The Lotus Eaters
What I love the most about the sound of rrose is the ability to create a nearly hallucinatory experience in which I find myself completely lost, with only a distant rhythmic pillar to hold on to. And what I love the most about the sound of Lucy is the constant pushing of boundaries within an evolving genre, where the structure begins to melt and only the essence remains. The two artists have previously come together for a four-track EP they titled The Lotus Eaters released on Luca Mortellaro (that’s Lucy) trend-setting Stroboscopic Artefacts imprint. It is now clear that the duo and fans alike really enjoyed their collaboration, and so, in 2018, the two returned with a 10-track (new pieces) full-length release, under their newly assumed The Lotus Eaters project name, titled Desatura. If you’re familiar with the output of the above (or the fantastic catalogue of the label), then you’ll be in for a treat, as your expectations shall be met and definitely exceeded. Over the course of nearly an hour, Horvitz and Mortellaro weave in exceptionally detailed and highly textured auditory illusions that play tricks on the mind if you try to hold on. But let yourself go, and be sucked into a bleak, dense, and warm universe of pulsating analogue phantasmagoria where each environment is carefully prepared to carry you deep into nothingness from whence you’ve come. Active listening experience will reveal complex “sonic objects which can be rotated and viewed from multiple perspectives.” An exciting and indeed profound new direction of techno, if one can even name it that, projected through the hands of these two pioneers. A must for every fan of modular abstraction and fans of an intense, cerebral, mental trip.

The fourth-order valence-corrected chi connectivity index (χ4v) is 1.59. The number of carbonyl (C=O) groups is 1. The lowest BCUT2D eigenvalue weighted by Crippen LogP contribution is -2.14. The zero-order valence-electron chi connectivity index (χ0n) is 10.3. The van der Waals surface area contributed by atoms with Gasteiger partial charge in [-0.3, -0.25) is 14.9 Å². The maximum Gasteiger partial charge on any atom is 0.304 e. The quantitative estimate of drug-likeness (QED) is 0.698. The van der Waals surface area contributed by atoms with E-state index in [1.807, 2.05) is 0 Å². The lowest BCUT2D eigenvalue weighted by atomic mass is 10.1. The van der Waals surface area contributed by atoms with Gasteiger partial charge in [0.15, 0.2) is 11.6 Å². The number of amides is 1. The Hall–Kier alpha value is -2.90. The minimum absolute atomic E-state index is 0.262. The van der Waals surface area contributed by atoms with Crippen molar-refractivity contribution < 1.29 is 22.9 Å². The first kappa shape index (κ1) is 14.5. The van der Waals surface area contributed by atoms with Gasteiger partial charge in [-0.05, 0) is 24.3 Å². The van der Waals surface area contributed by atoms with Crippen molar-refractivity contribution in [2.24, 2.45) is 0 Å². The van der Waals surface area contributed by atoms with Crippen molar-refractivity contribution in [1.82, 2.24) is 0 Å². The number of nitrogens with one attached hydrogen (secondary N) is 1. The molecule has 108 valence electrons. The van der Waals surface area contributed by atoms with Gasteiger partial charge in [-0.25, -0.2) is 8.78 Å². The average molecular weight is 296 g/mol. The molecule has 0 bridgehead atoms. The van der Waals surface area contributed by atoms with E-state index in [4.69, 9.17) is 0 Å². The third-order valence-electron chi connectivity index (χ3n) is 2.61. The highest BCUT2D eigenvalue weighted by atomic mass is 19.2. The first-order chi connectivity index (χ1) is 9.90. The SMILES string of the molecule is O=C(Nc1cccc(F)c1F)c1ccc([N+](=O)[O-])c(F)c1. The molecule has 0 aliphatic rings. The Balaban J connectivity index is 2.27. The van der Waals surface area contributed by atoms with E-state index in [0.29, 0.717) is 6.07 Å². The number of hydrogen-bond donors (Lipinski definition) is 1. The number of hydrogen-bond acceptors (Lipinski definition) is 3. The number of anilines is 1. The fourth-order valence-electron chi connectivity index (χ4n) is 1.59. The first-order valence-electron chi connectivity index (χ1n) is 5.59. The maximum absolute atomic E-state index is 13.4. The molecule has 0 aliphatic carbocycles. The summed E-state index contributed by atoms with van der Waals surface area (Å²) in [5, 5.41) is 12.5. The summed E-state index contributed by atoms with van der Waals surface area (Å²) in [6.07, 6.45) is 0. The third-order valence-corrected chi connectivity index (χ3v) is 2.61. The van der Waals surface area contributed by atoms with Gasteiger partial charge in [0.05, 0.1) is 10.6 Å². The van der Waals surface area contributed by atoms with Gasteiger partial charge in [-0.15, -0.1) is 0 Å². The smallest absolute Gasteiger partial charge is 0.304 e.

In a world of saturated synthesizer music, it’s hard to find a gem that truly shines. There is a whole wide slew of modular synthesis experimentation turned music, to showcase the engineering behind each crafted sound. But unless you are the almighty deity of all that is modular, like Richard Devine, or the architect of a complex chaotic universe, like Autechre, then, what we call “synth music”, may often fall right through the cracks. A lot of it seems overly abstract, a bit too noisy, and reeks of one-off rapid death of ghost in the machine. But what about those truly musical arpeggios that draw you into yet another world, as you sit there in the dark and slowly turn the knob on that beloved filter or adjust the slides of the ADSR envelope? Do you remember all those special moments? [Of course, you do!] Enter the oceanic tapestry of sound with Bluetech‘s Liquid Geometries, where a kaleidoscope of intertwining harmonies is in a perpetual and perfect fluid dance with all the neurons in your brain. Forget the wild ASMR – before this latest [fascinating] trend, we’ve had “synth music”, where all of its neatly sculpted beauty triggered the auditory-tactile synesthesia which you didn’t know you had. Put on this latest record by Evan Bartholomew and drift into the sweet abyss. “Liquid Geometries sees him exploring shifting, fractal landscapes of melodic, sequenced lines using a huge range of analogue modular synthesisers. […] These benefit from repeated, deep listening as there are so many details and interlaced patterns that will reveal themselves over time.” Fans of textures, analogue, and DSP should find themselves in Eden [as did I] where Bluetech reigns behind the organisms he bears. Highly recommended!
m.cadoo & p.stephan
Mike Cadoo is not new to these pages. After all, he is the driving force behind the influential Oakland-based n5MD label. I have followed Cadoo’s work as both, IDM infused Dryft and guitar-driven Bitcrush, so it is with some curiosity that I approach his newly devised project with Paul Stephan (aka Xoloder), of whom, I must admit, I haven’t heard before. Their collaborative release, uhat-jhem, consists of eight experimental pieces, approaching on post-metal drone, dark ambient, and dark sub-basement music. Distortion and noise ripple through the rumble of this industrial landscape, creating environments subtle but dense. The sounds are cold but inflamed by the fire that stems from the crater where nightmares are born. The composition effort involved a collection of sound textures by Stephan, to be layered upon with Cadoo – a process they have resurfaced since their roommate days, which is still remaining on some dusty forlorn tapes. The new album “became less of an idea but an ethos to bend, rebend, mangle and strain every sound to its logical yet musical limit that became the entity that is ujat-jhem.” Recommended for fans of Lustmord, Northaunt, and Sleep Research Facility.